Remember that one day when you could wake up without an alarm? When you would get your favorite bowl of cereal and sit between the hours of 8 and 12? This is a blog dedicated to the greatest time of our childhood: Saturday mornings. The television programs you watched, the memories attached to them, and maybe introducing you to something you didn't realize existed. Updated every weekend.
Scott Howard (Michael
J. Fox) thought all he had to worry about was puberty and playing for the
worst team in high school basketball. However, he soon discovered the family
secret: he was a werewolf. But, he quickly came to terms with that fact when he
learned that his wolf form (which he could shift into and out of at will, no
full moon required) made him the best player on the team, and quickly brought
The Beavers to near-victory. Plus, the most popular girl in school, Pamela
Wells (Lorie Griffin),
finally noticed him (much to the chagrin of her boyfriend, Mick McAllister
played by Mark Arnold). After
a confrontation with Mick, Scott decided to curb the wolf and played the championship
game as himself and that the girl he really cared about was his best friend,
Boof (Susan Ursitti).
produced by Atlantic
Releasing Corporation, came about due to the success of their 1983 film Valley Girl. They
wanted to make a comedy that would cost almost nothing (the budget was $1
million) and could be filmed quickly. It was one of the first movies written by
Jeph Loeb, and co-written by Matthew Weisman. The project
came together fully when Fox, who had a filming break from his TV series Family Ties, accepted
the lead role. Directed by Rod
Daniel, the film was released on August 23, 1986 and ended up grossing $80
million in the box office. It debuted in second place behind Fox’s other hit
movie that year, Back to the Future, which he filmed after Teen Wolf. To cash in on Future, international releases of Teen Wolf either had a time element
incorporated into its title (Garato do
Futuro, or Boy from the Future in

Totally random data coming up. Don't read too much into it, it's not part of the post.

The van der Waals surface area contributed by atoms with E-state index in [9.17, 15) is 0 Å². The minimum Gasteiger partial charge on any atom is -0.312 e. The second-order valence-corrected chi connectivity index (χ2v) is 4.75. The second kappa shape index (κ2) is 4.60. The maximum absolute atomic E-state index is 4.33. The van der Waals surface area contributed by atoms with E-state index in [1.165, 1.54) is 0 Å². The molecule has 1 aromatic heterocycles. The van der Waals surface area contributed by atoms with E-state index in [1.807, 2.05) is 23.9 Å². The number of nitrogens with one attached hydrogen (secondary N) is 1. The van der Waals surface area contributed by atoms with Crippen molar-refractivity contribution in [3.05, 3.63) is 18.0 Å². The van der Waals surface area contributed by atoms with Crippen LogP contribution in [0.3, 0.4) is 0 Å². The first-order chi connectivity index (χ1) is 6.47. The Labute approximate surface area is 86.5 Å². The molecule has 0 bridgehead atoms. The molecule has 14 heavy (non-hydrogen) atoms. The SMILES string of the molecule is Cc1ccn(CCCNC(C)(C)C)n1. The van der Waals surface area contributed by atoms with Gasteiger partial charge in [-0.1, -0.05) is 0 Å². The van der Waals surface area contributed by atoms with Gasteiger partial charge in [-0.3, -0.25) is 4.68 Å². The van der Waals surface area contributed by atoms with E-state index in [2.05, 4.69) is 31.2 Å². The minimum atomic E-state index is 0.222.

Brazil) or by having Scott’s name translated as “Marty,” such as in Italy.
Scott with Boof, Harold, Grandpa and Lupe.
The movie proved popular enough to warrant an
animated spin-off the following year. Like the movie, Scott Howard (Townsend
Coleman) was able to change into a werewolf at will. Unlike the movie, Scott’s
duality was kept a secret from everyone except his family and best friends Boof
(Jeannie Elias) and Stiles (Don Most). The Howard family was expanded
considerably: not only just living with his father, Harold (James Hampton,
reprising his role from the movie), but Scott had gained a sister, Lupe (who didn’t
yet know if she possessed the family trait), and his grandparents from
Transylvania, who stayed in werewolf form most of the time. Grandpa Howard (Stacy
Keach, Sr.) proved an embarrassment to the family as he tended to act like a
large dog, while Grandma Howard (June Foray) dabbled in magic and
fortunetelling. Nosy neighbor, Mrs. Seslick (Foray), knew about the Howard
family’s “condition” but was constantly unable to prove it to anyone else.
Stiles drops by.
Boof’s unrequited crush from the movie was kept
intact while Scott lamented for popular girl (now a cheerleader), Pam, who
still dated Mick (Craig Sheffer).
Mick, who was older due to a prison stint and went to a different school in the
film, was now a senior in the same school and a frequent bully of Scott. Without
having the wolf to profit off of, Stiles was toned down to be more of a wolf
wannabe. Even the town’s name was changed from Beacontown to Wolverton, a town
notable for werewolf sightings.
In 1987, a sequel, Teen Wolf Too, was released. The movie, written by R. Timothy Kring and directed by
Christopher Leitch, essentially
followed the same story as Scott’s cousin, Todd (Jason Batman), discovered his
ability to transform in college. The biggest difference was that the sport in
question was boxing instead of basketball. Only Hampton and Mark Holton as Chubby reprised
their roles from the first film, and the sequel was universally panned. A
second sequel was planned starring Alyssa Milano until
it fell through. Another attempt at the sequel was later recycled into the 1989
movie Teen Witch.
In 2009, Jeff
Davis developed a live-action adaptation of the move for MTV. Teen
Wolf premiered in 2011 as a darker and edgier version of the film. Social
outcast Scott McCall (Tyler Posey)
was bitten by a werewolf and became one, having to balance his night life with
his normal life and keep his friends safe from his other half. The series
contained a lot of gruesome elements intermixed with dark comedy, keeping it
somewhat in line with the original film. Image
Comics released a comic
based on the show its debut year.